Trip Recap: Iceland

Iceland is one of those places that you always dream about going to, but usually never get there. At least it is for me. I personally have been fascinated with Iceland for years, but honestly I would never go on vacation there. The flights are just too expensive, and there are so many other places to visit in the world.

So, I was so thrilled to find out that on my way home from Germany last month, I was able to schedule a 3-day stopover in Reykjavik for no additional cost. And this was a once-in-a-lifetime opportunity I just couldn’t pass up. A free flight and sponsored accommodation? Yes, please. :)

And you know what? It was one of the highlights of 2012. Not only did I love my visit there, but I would absolutely go there again as a stand-alone trip. There’s so much more I want to see of the country. That being said, here are the highlights of my short visit.

Accommodation

I landed around 5pm on a Friday evening, and it was already pitch black. At this time of the year in Iceland, the sun rises at 11am and sets around 3:30pm. The international airpot is about an hour away from Reykjavik, but there are plenty of shuttle companies that can take you into the city at a reasonable price (there is no public transportation, and a taxi would be costly). I took Grayline, and it ended up costing me $16.93 (2.200 ISK) to get to my hotel.

Speaking of my hotel, the wonderful owners at the Grettir Guesthouse made my stay pleasant and comfortable. During the winter months when tourist season is a little slow, they take long-term boarders as well as short-term guests. This is great because the people there treat the home with respect, and nobody is up partying late at night. There is someone who lives in the basement suite who looks after the house, so if you ever need anything, somebody is just steps away to help out.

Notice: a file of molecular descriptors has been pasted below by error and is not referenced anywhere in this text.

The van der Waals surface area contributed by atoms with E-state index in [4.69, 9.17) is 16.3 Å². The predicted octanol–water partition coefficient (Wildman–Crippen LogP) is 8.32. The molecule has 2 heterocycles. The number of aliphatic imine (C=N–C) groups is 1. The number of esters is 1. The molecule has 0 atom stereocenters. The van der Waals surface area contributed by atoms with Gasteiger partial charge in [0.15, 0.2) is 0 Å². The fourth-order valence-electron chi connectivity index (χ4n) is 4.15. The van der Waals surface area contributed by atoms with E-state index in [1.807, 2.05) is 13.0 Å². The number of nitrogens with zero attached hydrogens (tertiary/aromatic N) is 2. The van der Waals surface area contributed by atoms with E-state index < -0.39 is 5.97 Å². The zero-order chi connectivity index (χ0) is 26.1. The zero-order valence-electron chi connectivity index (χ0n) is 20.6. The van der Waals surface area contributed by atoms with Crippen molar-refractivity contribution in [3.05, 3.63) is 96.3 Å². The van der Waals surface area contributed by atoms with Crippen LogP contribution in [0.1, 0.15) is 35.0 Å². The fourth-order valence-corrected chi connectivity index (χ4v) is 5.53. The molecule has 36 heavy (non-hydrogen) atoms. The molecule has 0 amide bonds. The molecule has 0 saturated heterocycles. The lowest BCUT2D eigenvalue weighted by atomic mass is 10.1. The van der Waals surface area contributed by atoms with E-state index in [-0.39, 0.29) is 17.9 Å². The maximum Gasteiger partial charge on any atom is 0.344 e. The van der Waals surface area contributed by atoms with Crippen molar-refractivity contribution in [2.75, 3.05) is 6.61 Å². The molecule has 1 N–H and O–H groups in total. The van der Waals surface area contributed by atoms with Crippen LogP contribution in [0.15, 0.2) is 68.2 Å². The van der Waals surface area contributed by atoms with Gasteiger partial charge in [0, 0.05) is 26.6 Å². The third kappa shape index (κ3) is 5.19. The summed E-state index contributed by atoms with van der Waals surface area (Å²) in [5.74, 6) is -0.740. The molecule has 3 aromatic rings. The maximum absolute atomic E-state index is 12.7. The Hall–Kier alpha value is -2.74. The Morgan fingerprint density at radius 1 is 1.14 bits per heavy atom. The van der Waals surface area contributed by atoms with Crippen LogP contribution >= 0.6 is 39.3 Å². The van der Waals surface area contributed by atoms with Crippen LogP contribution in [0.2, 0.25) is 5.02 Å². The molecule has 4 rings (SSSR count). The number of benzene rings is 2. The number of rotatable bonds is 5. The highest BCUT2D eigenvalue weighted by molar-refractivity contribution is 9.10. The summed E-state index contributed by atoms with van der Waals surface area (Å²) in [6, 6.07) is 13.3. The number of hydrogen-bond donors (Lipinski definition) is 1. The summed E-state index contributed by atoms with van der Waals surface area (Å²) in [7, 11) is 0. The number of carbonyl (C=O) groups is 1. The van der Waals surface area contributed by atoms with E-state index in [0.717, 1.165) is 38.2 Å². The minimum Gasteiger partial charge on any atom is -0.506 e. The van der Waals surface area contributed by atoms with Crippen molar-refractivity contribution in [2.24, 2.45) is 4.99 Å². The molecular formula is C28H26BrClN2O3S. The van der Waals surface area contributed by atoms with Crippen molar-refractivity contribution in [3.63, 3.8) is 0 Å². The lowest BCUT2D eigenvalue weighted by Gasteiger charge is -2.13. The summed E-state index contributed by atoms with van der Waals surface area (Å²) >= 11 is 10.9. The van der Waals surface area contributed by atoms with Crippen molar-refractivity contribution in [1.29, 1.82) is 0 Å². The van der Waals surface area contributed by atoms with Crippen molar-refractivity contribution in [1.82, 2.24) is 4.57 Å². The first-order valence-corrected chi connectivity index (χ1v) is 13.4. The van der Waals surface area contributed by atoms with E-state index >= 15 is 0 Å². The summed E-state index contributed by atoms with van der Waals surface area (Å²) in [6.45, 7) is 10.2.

I also thought that the Grettir Guesthouse had a great location. Right in the heart of the city, and just steps from the main shopping street. I liked that it was set back from the street because it was nice and quiet at night. :)

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Northern Lights

I was prepared for the Northern Lights. I booked myself into a tour, bought myself a super light travel tripod, and even gave myself a refresher on how to shoot long exposures on my Canon G10. Unfortunately, my tour got cancelled due to poor visibility. I was pretty upset… and that’s one of the big reasons why I want to go back to Iceland one day. Or at least a place where I’ll have a good shot at capturing the Northern Lights. One day. :)

Þingvallavatn

We caught a glimpse of the largest natural lake in Iceland. So beautiful!

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A church and some houses in Þingvellir National Park – which is a UNESCO World Heritage Site in southwest Iceland. It was really in the middle of nowhere.

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The Golden Falls

This waterfall is located in the Hvítá River Canyon. It was so cold that I could only take a few pictures!

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I hiked a little farther down the canyon than everyone else in the tour group, and when I looked behind me (to make sure the bus hadn’t left without me), this is what I saw! The best thing about Iceland is how pretty all my photos turned out -without any editing or colour correction. :)

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Strokkur Geyser

This was so incredible to see in person, because I’ve never seen a geyser before. The eruptions from the Strokkur Geyser (which happen every 5-8 minutes) can blast boiling water up to 70 metres in the air.

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Now here it is, in between eruptions.

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Walking back from the Strokkur Geyser, there were many smaller geysers along the way. Oh, and if you’re wondering, this picture was taken around 4pm.

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The Blue Lagoon

This excursion was one I debated about for a really long time. Was it worth it to pay €33 for the entrance fee? It seemed pretty expensive, but I knew I would regret it if I didn’t go. Having the Northern Lights tour cancelled meant I could spend that money on the entrance fee, which made me feel a little bit better. :)

The Blue Lagoon is a geothermal spa, and the water temperature is about 40C – so it was super comfortable as long as you stayed in the water. There were even people in toques in the lagoon!